Pro-Indonesia Forces Terrorize Dili
Sep. 06, 1999
DILI, Indonesia (AP) _ Indonesia imposed martial law in East Timor early Tuesday as thousands of refugees fled the capital and anti-independence militias continued a wave of terror, torching homes and reportedly slaughtering hundreds of civilians.
World leaders indignantly called for Indonesia to make good on its pledge to provide security in the provincial capital, Dili. But witnesses said Indonesian troops were aiding the militias and trying to intimidate journalists and U.N. workers into fleeing the territory.
Stung by international criticism, President B.J. Habibie signed an order imposing martial law. It wasn't until Monday that senior officials even acknowledged security had broken down in East Timor.
``There are many dead,'' military spokesman Brig. Gen. Sudrajat said Tuesday. ``Nothing is working and there are so many refugees.''
With the military already out in force on the island, it was not immediately clear what effect the order would have. However, it would formally give the armed forces full control over the province where civilian administration has virtually collapsed.
The city spiraled into chaos after the announcement Saturday that East Timorese had voted overwhelmingly in favor of independence from Indonesia in a U.N.-supervised referendum.
Bands of pro-Indonesian militia set houses ablaze, fired rocket-propelled grenades and bazookas, and shouted through megaphones for those remaining in the city to get out. Witnesses said both militiamen and Indonesian troops loaded people onto trucks and sent them to West Timor, an Indonesian province that shares the island with East Timor.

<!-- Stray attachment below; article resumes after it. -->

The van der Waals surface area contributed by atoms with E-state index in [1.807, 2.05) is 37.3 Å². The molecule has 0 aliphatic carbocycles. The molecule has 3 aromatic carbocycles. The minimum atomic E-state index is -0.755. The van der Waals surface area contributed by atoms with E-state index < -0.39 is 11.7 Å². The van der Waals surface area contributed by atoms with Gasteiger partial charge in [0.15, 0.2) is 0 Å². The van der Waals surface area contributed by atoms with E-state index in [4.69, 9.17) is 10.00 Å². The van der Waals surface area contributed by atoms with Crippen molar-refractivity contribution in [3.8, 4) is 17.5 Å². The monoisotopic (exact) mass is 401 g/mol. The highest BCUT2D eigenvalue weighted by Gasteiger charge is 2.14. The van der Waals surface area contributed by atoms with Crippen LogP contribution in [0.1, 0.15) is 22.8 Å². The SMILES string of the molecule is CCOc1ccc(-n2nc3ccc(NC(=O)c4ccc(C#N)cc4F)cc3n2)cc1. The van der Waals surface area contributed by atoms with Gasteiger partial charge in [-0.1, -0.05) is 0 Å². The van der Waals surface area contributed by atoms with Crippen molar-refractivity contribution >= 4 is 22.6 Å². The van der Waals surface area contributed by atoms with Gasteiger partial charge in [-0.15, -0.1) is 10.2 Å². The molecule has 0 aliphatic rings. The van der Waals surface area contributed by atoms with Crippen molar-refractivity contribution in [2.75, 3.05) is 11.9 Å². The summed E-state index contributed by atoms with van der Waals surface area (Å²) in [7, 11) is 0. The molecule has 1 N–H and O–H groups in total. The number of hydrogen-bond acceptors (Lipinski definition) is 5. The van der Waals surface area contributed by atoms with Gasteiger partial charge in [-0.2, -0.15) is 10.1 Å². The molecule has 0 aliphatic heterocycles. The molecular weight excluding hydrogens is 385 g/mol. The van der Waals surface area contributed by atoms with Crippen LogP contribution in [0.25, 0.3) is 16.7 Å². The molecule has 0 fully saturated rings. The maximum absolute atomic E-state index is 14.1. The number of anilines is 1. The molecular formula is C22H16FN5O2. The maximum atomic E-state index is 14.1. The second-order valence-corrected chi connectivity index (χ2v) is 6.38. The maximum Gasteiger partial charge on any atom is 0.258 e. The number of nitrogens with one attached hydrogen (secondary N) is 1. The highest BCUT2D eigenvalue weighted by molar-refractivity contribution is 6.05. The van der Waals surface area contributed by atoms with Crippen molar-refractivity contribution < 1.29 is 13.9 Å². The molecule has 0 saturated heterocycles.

``There is very clear evidence of collusion between elements of the (Indonesian) security forces and the militias to deport East Timorese forcibly to West Timor and elsewhere,'' said Mary Robinson, the U.N. High Commissioner for Human Rights. ``An integral part of this campaign is to terrorize the population with the most gruesome abuses of their fundamental rights.''
Portuguese President Jorge Sampaio said the U.N. Security Council was responsible for the deteriorating situation.
``The international community, which knows how to intervene in cases of serious human rights violations, must adopt the same measure under the threat of witnessing a people's genocide,'' he said.
Indonesia invaded the former Portuguese colony of East Timor in 1975 and has held it in an iron grip ever since. It is estimated that 200,000 civilians were killed in the last 25 years.
Refugees streamed into West Timor at a rate of 1,000 per hour Monday, the International Committee of the Red Cross said in Geneva. Some 25,000 people had already been forced from the capital, it said.
Pro-Indonesian militiamen killed more than 170 people Monday, according to the East Timorese International Support Center, based in Darwin, Australia.
Witnesses reported seeing soldiers escort militiamen during an attack on thousands of refugees hiding in the home of Bishop Carlos Belo, East Timor's spiritual leader and the winner of the 1996 Nobel Peace Prize.